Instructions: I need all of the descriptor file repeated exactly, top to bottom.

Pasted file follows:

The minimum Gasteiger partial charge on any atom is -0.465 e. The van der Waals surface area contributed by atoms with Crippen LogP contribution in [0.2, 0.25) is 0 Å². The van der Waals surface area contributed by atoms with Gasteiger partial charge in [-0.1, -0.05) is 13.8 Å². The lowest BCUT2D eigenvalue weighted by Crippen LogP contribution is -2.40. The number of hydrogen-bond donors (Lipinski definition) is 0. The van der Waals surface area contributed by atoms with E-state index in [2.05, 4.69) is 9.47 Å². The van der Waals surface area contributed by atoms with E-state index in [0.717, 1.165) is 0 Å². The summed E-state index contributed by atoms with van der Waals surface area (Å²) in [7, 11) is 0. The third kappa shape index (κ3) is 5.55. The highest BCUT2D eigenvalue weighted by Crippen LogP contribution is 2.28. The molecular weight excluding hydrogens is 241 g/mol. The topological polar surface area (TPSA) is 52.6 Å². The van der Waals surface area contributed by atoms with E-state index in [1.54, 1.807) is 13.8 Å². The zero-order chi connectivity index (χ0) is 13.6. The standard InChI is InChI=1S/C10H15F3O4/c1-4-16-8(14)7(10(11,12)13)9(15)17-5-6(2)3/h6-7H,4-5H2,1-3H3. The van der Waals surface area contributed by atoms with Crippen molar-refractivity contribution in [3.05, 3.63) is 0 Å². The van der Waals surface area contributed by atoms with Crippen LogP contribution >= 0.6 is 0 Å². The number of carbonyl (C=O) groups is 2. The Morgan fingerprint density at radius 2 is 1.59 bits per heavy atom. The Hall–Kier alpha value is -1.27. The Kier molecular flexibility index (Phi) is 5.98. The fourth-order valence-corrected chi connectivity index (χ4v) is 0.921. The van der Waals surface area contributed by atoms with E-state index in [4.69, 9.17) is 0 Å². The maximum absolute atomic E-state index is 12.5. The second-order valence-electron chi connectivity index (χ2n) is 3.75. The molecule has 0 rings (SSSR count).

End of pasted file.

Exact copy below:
The minimum Gasteiger partial charge on any atom is -0.465 e. The van der Waals surface area contributed by atoms with Crippen LogP contribution in [0.2, 0.25) is 0 Å². The van der Waals surface area contributed by atoms with Gasteiger partial charge in [-0.1, -0.05) is 13.8 Å². The lowest BCUT2D eigenvalue weighted by Crippen LogP contribution is -2.40. The number of hydrogen-bond donors (Lipinski definition) is 0. The van der Waals surface area contributed by atoms with E-state index in [2.05, 4.69) is 9.47 Å². The van der Waals surface area contributed by atoms with E-state index in [0.717, 1.165) is 0 Å². The summed E-state index contributed by atoms with van der Waals surface area (Å²) in [7, 11) is 0. The third kappa shape index (κ3) is 5.55. The highest BCUT2D eigenvalue weighted by Crippen LogP contribution is 2.28. The molecular weight excluding hydrogens is 241 g/mol. The topological polar surface area (TPSA) is 52.6 Å². The van der Waals surface area contributed by atoms with E-state index in [1.54, 1.807) is 13.8 Å². The zero-order chi connectivity index (χ0) is 13.6. The standard InChI is InChI=1S/C10H15F3O4/c1-4-16-8(14)7(10(11,12)13)9(15)17-5-6(2)3/h6-7H,4-5H2,1-3H3. The van der Waals surface area contributed by atoms with Crippen molar-refractivity contribution in [3.05, 3.63) is 0 Å². The van der Waals surface area contributed by atoms with Crippen LogP contribution >= 0.6 is 0 Å². The number of carbonyl (C=O) groups is 2. The Morgan fingerprint density at radius 2 is 1.59 bits per heavy atom. The Hall–Kier alpha value is -1.27. The Kier molecular flexibility index (Phi) is 5.98. The fourth-order valence-corrected chi connectivity index (χ4v) is 0.921. The van der Waals surface area contributed by atoms with E-state index in [4.69, 9.17) is 0 Å². The maximum absolute atomic E-state index is 12.5. The second-order valence-electron chi connectivity index (χ2n) is 3.75. The molecule has 0 rings (SSSR count).